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Whats fair? University
graduates pay their way with a tax double-whammy
Graduates already pay far more in tax than
non-graduates, says a Canberra economist.
ECONOMICS / GEOFF MASLEN | June 23, 2004
Australias university graduates pay far more in tax during
their working lives than the cost of their education and therefore
should not have been charged for their tertiary studies, a Canberra-based
economist said last week.
In a biting critique of the Labor governments
decision in 1988 to introduce HECS, and the Coalitions approval
for universities to increase the charge, Tim Curtin said the average
graduate pays at least $350,000 more in lifetime taxes than non-degree
This is far above the cost of a degree at
around $20,000 to $40,000, he said. Graduates number
only about 16 per cent of all income tax payers yet they contribute
over 30 per cent of total income tax.
Curtins controversial paper, prepared for
a seminar at the ANU last Thursday is backed with graphs and statistics
supporting his argument. In it, he calls for university education
to be free, noting that as a result of graduates lifetime
tax payments, the Commonwealth actually earns a 20 per cent return
on its investments in higher education.
A former economics lecturer in England with an
MA from the London School of Economics, Curtin has spent most of
his life as an economics adviser to various African governments
and, more recently, the Papua New Guinea Government. He is currently
a visiting research fellow at the ANU.
In his paper, Curtin attacks HECS designer, Professor
Bruce Chapman (who attended the seminar), and the committee chaired
by former NSW premier Neville Wran that persuaded Labor Education
Minister John Dawkins to adopt the system.
It is precisely this refusal to acknowledge
that graduates pay back through their higher taxes much more than
the cost to taxpayers of their degrees that is the basis of the
generally misleading presentations by Wran in 1988 and Chapman ever
since, he said.
Ideally, HECS should be scrapped and university
education again made free, Curtin said. Failing that, universities
should be allowed to charge full cost fees but only if both
the fee and any costs such as the interest payable through HECS
are tax deductible.
HECS was based on the Wran committees claim
that although graduates average starting salaries placed them
in the top 22 per cent of all income earners, they as direct
and large beneficiaries of higher education contribute
very little directly to the costs of provision.
Therefore, the committee argued, the advantaged
who use and benefit directly from higher education ought to contribute
more directly to [its] cost. But, as Curtin points out, this
ignores the fact that graduates end up paying double their share
He describes Chapmans claim that a
no-charge public university system (that is, financed by all
taxpayers) is regressive as nonsense and seriously misleading. Similarly,
Curtin said the arguments by Chapman and others that deferring the
HECS charges does not affect demand from lower socio-economic groups
is deeply suspect.
It is true that the share of the lower SE
groups in university enrolments has remained steady at about 15-17
per cent, he said. But it is also true that their share
of those completing year 12 has risen. Thus [all] the studies...
fail because they focus only on those who have attended university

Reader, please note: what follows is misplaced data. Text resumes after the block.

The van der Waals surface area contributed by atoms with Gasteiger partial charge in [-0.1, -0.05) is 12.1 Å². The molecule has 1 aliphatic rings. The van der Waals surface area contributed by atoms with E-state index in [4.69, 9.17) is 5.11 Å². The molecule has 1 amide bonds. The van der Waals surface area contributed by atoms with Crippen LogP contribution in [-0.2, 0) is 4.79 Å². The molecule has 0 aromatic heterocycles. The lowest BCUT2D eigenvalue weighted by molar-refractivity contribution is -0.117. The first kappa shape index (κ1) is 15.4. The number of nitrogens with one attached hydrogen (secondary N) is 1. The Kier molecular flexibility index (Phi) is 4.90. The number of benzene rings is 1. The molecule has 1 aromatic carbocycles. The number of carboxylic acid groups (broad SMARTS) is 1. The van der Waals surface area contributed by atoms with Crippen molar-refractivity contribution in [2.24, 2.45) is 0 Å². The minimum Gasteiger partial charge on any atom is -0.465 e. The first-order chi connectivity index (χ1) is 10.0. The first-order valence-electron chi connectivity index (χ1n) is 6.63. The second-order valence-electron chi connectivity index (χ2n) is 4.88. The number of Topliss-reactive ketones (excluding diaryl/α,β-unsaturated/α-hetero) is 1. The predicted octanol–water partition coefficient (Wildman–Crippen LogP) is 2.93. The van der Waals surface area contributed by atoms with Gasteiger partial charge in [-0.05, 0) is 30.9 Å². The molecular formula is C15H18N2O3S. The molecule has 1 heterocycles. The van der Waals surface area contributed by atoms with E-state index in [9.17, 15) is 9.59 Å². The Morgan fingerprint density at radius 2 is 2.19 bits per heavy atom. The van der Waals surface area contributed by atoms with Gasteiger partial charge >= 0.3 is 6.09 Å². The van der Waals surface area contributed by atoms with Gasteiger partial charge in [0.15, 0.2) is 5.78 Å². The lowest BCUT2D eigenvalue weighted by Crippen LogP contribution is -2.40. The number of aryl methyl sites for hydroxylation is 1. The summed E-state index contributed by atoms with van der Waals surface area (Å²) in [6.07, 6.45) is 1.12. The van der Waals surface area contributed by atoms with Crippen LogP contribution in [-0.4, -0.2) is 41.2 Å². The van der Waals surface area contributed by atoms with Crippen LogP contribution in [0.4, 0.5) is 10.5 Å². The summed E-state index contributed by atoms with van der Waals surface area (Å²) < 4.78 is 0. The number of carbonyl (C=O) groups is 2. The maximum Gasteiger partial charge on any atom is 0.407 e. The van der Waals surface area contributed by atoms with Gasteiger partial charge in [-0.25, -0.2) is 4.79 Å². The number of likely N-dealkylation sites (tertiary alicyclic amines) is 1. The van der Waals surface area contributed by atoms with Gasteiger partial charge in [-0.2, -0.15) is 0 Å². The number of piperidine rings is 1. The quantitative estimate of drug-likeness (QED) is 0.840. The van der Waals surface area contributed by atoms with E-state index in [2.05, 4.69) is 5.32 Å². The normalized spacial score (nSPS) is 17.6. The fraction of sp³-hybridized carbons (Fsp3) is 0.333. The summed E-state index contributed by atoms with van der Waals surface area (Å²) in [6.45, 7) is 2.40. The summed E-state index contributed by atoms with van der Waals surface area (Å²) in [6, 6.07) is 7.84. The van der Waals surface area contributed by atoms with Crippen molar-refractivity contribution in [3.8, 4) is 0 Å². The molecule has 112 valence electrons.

and not on those who have not, despite having valid entrance qualifications.
Curtin said it is simply not credible to claim,
like Chapman, that while fees payable upfront would
have a deterrent effect, fees that are deferred by repaying HECS
after graduation would not have that effect.
Accepting that any government is now highly unlikely
to abolish fees, he said students and their parents (if they meet
the cost) should be able to claim a tax deduction on the costs of
going to university.
It is certainly a society with uncertain
values that by its tax policy allows those who borrow to buy investment
homes to claim tax deductions (of up to 48.5 per cent on both the
cost via depreciation and the financing charges) whilst those investing
in their childrens education obtain no such relief,
One method would be to allow tuition fees paid
to be treated as tax credits. This would mean a graduates
annual tax liability would be reduced by the amount of documented
university fees he or she had paid.
With the number of potential students whose parents
already pay enough tax to be able to claim credits for the full
cost fee, Curtin predicts a large increase in up-front fee payments.
He estimates this could rise from the 8000 students who paid full-cost
fees in 2002 and the 30,000 commencing students who pay HECS fees
upfront, to perhaps more than 200,000.
The one in five students whose parents would not
earn enough to be able to claim fee credits should receive Commonwealth
grants or scholarships as they did before Wran. Grants
would also be available to cover the extra costs of degrees such
The ethical justification for the combination
of tax credits for those able to claim them and grants for the rest
is that it re-invents free higher education for all students whilst
at the same time it privatises the universities, by making them
wholly dependent on cash income from fees for their teaching,
The governments role would then be limited
to providing grants for the minority of students whose fees did
not attract tax credits and paying for university research.
Thus this strategy recognises and
nearly completes the gradual withdrawal of government from higher
education, fulfiling an unspoken but probably unintended implication
of the Wran report and of subsequent revisions to HECS in 1997 and
2003, all of which reduced the governments commitment.
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